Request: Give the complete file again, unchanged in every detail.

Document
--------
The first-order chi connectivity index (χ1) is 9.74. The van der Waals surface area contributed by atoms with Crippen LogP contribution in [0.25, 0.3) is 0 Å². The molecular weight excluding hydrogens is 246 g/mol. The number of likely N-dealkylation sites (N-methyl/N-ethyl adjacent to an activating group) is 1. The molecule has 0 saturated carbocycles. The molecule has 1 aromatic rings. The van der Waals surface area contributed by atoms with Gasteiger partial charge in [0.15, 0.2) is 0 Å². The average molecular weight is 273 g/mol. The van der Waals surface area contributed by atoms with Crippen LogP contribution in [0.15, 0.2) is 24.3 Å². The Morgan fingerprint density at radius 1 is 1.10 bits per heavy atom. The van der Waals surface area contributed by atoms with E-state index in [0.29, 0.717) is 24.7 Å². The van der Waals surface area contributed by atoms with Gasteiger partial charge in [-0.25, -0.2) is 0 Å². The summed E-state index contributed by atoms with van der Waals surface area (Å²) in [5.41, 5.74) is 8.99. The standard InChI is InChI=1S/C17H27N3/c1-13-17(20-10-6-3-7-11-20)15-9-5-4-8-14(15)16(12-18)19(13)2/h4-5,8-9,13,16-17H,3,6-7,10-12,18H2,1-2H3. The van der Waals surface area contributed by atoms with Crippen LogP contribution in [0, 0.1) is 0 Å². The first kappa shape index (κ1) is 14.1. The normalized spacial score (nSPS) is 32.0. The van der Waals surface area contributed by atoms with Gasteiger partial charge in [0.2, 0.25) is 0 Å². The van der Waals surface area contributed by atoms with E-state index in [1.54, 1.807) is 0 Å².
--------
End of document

The first-order chi connectivity index (χ1) is 9.74. The van der Waals surface area contributed by atoms with Crippen LogP contribution in [0.25, 0.3) is 0 Å². The molecular weight excluding hydrogens is 246 g/mol. The number of likely N-dealkylation sites (N-methyl/N-ethyl adjacent to an activating group) is 1. The molecule has 0 saturated carbocycles. The molecule has 1 aromatic rings. The van der Waals surface area contributed by atoms with Gasteiger partial charge in [0.15, 0.2) is 0 Å². The average molecular weight is 273 g/mol. The van der Waals surface area contributed by atoms with Crippen LogP contribution in [0.15, 0.2) is 24.3 Å². The Morgan fingerprint density at radius 1 is 1.10 bits per heavy atom. The van der Waals surface area contributed by atoms with E-state index in [0.29, 0.717) is 24.7 Å². The van der Waals surface area contributed by atoms with Gasteiger partial charge in [-0.25, -0.2) is 0 Å². The summed E-state index contributed by atoms with van der Waals surface area (Å²) in [5.41, 5.74) is 8.99. The standard InChI is InChI=1S/C17H27N3/c1-13-17(20-10-6-3-7-11-20)15-9-5-4-8-14(15)16(12-18)19(13)2/h4-5,8-9,13,16-17H,3,6-7,10-12,18H2,1-2H3. The van der Waals surface area contributed by atoms with Crippen LogP contribution in [0, 0.1) is 0 Å². The first kappa shape index (κ1) is 14.1. The normalized spacial score (nSPS) is 32.0. The van der Waals surface area contributed by atoms with Gasteiger partial charge in [0.2, 0.25) is 0 Å². The van der Waals surface area contributed by atoms with E-state index in [1.54, 1.807) is 0 Å².